The digging is done, but the 1921 Tulsa Race Massacre Mass Graves Investigation carries on.
Descendants of Tulsa Race Massacre survivors removed remains of bodies from mass grave a few weeks ago at Oaklawn cemetery, and as of now their investigation team found 35 bodies out of the original 15 bodies they were looking for. So far, they have only excavated 20 bodies. Nine individuals have completed forensics analysis, with one set of remains found to have multiple gunshot wounds.
“Five of those 9 were juveniles and the remaining four were adults,” Forensic Anthropologist Dr. Phoebe Stubblefield said. “He is of African descent and he was buried in a plain casket and he was recovered with a bullet in place that we discovered in his left shoulder area.”
Examination and analysis begins
The Black male had the marks of multiple bullet wounds, and was found among a row of children’s graves. He was buried underneath, much deeper according to state archeologist Kary Stackelbeck.
Forensic anthropologist Phoebe Stubblefield said she has finished examining about half the remains and will finish examining the second half — including those with the bullet wounds — in the coming days.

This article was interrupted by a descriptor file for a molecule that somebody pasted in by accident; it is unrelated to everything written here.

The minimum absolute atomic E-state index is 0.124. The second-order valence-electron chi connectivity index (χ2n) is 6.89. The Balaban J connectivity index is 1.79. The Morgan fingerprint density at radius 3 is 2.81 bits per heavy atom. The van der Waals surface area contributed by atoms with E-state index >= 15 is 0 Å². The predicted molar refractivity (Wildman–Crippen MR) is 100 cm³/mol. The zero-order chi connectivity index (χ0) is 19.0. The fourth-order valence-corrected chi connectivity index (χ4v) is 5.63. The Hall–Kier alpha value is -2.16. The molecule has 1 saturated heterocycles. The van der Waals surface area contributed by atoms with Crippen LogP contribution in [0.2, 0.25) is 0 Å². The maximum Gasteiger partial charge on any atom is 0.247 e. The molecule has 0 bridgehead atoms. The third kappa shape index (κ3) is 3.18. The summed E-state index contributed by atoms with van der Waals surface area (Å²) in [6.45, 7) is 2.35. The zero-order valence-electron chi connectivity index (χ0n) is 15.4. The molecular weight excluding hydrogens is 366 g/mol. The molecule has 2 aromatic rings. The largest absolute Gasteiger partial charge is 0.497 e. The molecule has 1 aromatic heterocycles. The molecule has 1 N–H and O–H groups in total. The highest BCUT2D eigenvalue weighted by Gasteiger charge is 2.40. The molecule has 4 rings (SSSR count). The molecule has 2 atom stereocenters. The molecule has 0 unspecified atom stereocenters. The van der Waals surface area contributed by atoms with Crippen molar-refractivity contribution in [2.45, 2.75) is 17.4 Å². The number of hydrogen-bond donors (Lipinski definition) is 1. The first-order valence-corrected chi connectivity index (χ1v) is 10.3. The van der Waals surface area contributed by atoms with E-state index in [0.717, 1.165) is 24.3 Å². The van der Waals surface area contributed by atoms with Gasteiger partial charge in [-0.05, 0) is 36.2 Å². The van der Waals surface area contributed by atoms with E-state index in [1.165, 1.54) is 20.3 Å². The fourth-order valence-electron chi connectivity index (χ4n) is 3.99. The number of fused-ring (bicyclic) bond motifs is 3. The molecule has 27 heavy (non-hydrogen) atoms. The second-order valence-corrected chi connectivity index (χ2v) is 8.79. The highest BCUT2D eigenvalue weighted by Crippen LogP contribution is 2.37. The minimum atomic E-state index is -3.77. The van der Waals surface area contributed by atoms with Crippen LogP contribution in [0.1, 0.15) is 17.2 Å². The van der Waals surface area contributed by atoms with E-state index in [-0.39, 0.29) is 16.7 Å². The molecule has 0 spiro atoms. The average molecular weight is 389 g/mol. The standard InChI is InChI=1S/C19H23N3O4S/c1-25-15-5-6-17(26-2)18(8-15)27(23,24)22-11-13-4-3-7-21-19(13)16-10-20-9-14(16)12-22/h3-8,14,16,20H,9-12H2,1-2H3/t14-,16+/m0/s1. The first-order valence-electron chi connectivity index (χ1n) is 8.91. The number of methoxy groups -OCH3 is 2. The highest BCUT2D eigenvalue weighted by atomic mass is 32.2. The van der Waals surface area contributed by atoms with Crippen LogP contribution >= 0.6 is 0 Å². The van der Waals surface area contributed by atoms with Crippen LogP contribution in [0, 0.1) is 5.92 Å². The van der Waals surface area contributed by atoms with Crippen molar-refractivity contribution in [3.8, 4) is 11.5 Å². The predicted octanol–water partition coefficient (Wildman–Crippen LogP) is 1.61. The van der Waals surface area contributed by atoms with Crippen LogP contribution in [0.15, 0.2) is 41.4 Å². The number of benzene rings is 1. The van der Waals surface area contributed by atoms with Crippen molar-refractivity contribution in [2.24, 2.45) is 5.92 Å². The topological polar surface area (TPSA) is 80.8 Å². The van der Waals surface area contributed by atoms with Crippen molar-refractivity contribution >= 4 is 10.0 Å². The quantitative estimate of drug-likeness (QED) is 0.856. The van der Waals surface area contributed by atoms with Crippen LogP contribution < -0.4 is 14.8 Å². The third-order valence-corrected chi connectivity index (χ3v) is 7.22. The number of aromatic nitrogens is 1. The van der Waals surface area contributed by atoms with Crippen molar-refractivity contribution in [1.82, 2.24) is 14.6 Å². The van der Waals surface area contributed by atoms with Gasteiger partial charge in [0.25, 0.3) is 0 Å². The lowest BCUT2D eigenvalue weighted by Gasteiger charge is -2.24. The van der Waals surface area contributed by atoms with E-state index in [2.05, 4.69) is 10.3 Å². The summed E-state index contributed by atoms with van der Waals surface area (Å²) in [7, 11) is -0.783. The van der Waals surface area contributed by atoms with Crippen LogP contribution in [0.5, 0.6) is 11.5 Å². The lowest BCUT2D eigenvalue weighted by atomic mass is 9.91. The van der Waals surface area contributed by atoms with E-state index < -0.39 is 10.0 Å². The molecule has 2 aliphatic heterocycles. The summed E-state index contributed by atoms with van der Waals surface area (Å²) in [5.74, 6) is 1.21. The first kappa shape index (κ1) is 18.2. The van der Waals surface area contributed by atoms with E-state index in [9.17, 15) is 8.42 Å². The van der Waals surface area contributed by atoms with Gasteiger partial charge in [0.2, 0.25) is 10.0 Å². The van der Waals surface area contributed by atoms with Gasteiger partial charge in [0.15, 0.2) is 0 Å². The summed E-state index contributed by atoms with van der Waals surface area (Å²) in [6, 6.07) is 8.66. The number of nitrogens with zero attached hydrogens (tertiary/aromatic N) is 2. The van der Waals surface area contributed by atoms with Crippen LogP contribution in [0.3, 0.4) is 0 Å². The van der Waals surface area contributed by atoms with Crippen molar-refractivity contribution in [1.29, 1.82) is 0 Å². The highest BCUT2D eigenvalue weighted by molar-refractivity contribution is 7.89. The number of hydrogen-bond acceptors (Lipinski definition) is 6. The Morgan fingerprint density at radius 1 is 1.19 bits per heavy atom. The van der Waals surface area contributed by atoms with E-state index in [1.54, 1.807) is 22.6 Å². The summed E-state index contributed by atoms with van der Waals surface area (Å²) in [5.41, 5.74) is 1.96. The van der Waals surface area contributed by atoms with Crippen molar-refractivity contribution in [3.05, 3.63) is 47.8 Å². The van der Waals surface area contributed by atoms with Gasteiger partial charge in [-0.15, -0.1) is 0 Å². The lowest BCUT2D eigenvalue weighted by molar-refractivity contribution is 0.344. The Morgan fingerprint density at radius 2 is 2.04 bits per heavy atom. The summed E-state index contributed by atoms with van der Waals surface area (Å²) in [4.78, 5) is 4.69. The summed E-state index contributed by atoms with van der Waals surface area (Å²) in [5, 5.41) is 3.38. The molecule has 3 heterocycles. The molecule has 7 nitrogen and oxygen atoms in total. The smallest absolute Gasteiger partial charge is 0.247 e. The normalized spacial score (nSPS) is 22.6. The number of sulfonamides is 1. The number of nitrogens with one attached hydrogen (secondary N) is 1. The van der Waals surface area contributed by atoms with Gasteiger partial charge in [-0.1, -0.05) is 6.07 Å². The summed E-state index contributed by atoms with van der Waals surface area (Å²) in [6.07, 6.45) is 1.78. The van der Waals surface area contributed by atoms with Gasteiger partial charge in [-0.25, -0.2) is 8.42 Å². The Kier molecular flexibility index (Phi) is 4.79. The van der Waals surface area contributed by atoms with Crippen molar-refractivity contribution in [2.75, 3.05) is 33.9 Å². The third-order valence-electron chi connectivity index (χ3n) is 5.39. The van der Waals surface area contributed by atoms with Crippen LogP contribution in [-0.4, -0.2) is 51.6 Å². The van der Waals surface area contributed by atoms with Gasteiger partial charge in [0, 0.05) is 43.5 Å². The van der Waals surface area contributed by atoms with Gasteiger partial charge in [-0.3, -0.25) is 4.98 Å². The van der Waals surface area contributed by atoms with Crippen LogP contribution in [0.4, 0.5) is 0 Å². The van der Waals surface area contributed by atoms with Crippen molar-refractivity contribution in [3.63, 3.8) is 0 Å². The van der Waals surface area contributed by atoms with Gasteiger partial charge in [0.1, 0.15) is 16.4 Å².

According to the investigation’s latest press conference around two weeks ago, this will be the last news conference update for the Oak Lawn Grave Investigation. Dr. Phoebe Stubblefield and her team will stay behind and finish the forensic analysis. The investigation is now on a three week excavation pause as they continue to examine the bodies they have already dug up.
Findings drain descendants as they seek closure and restitution
When Stubblefield’s report is complete the investigation will come back, report their findings to the public oversight committee, and release a documented update to the public.
“This process has been a very sobering, very powerful experience,” Oversight Committee Chair and descendant Kavin Ross said.
“I wish more people could go through what my colleagues and I have gone through these last couple of weeks. We are so hopeful for more findings. This is a very powerful situation where there was no documentation of the ones we did find, by the city or anywhere else, but I am so happy we did find these folks and whatever role they had in 1921. I am anxious to put them to a proper rest, and I thank you.” Ross added.
“I’m physically, mentally and spiritually exhausted,” descendent and Oversight Committee member Kristi Williams said. “But the work continues.”